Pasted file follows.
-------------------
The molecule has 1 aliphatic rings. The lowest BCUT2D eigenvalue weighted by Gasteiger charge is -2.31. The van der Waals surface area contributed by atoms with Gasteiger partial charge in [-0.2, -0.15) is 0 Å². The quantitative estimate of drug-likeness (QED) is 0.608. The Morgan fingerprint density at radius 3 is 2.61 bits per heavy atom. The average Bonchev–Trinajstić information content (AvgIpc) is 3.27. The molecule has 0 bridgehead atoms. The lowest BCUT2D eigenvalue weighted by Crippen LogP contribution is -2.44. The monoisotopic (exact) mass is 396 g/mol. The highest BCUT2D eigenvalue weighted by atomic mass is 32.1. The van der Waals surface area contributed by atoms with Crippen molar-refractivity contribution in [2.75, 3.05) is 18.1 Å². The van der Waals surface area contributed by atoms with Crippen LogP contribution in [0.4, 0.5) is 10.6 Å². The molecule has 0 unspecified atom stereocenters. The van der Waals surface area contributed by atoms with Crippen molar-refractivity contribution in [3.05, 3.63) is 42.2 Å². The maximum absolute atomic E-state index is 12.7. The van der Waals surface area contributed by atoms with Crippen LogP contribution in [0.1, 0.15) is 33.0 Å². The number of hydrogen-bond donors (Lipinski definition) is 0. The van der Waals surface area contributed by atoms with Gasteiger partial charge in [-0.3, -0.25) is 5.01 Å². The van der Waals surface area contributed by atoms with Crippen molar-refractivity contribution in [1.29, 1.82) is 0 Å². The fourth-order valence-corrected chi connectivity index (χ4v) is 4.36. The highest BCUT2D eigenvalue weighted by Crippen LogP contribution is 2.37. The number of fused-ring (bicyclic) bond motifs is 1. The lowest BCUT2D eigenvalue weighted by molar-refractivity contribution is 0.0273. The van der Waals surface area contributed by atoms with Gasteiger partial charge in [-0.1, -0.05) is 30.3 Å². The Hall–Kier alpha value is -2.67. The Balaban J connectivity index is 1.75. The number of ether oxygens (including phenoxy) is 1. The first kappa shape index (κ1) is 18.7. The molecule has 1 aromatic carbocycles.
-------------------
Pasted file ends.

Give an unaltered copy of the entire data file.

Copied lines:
The molecule has 1 aliphatic rings. The lowest BCUT2D eigenvalue weighted by Gasteiger charge is -2.31. The van der Waals surface area contributed by atoms with Gasteiger partial charge in [-0.2, -0.15) is 0 Å². The quantitative estimate of drug-likeness (QED) is 0.608. The Morgan fingerprint density at radius 3 is 2.61 bits per heavy atom. The average Bonchev–Trinajstić information content (AvgIpc) is 3.27. The molecule has 0 bridgehead atoms. The lowest BCUT2D eigenvalue weighted by Crippen LogP contribution is -2.44. The monoisotopic (exact) mass is 396 g/mol. The highest BCUT2D eigenvalue weighted by atomic mass is 32.1. The van der Waals surface area contributed by atoms with Crippen molar-refractivity contribution in [2.75, 3.05) is 18.1 Å². The van der Waals surface area contributed by atoms with Crippen LogP contribution in [0.4, 0.5) is 10.6 Å². The molecule has 0 unspecified atom stereocenters. The van der Waals surface area contributed by atoms with Crippen molar-refractivity contribution in [3.05, 3.63) is 42.2 Å². The maximum absolute atomic E-state index is 12.7. The van der Waals surface area contributed by atoms with Crippen LogP contribution in [0.1, 0.15) is 33.0 Å². The number of hydrogen-bond donors (Lipinski definition) is 0. The van der Waals surface area contributed by atoms with Gasteiger partial charge in [-0.3, -0.25) is 5.01 Å². The van der Waals surface area contributed by atoms with Crippen molar-refractivity contribution in [1.29, 1.82) is 0 Å². The fourth-order valence-corrected chi connectivity index (χ4v) is 4.36. The highest BCUT2D eigenvalue weighted by Crippen LogP contribution is 2.37. The number of fused-ring (bicyclic) bond motifs is 1. The lowest BCUT2D eigenvalue weighted by molar-refractivity contribution is 0.0273. The van der Waals surface area contributed by atoms with Gasteiger partial charge in [-0.1, -0.05) is 30.3 Å². The Hall–Kier alpha value is -2.67. The Balaban J connectivity index is 1.75. The number of ether oxygens (including phenoxy) is 1. The first kappa shape index (κ1) is 18.7. The molecule has 1 aromatic carbocycles.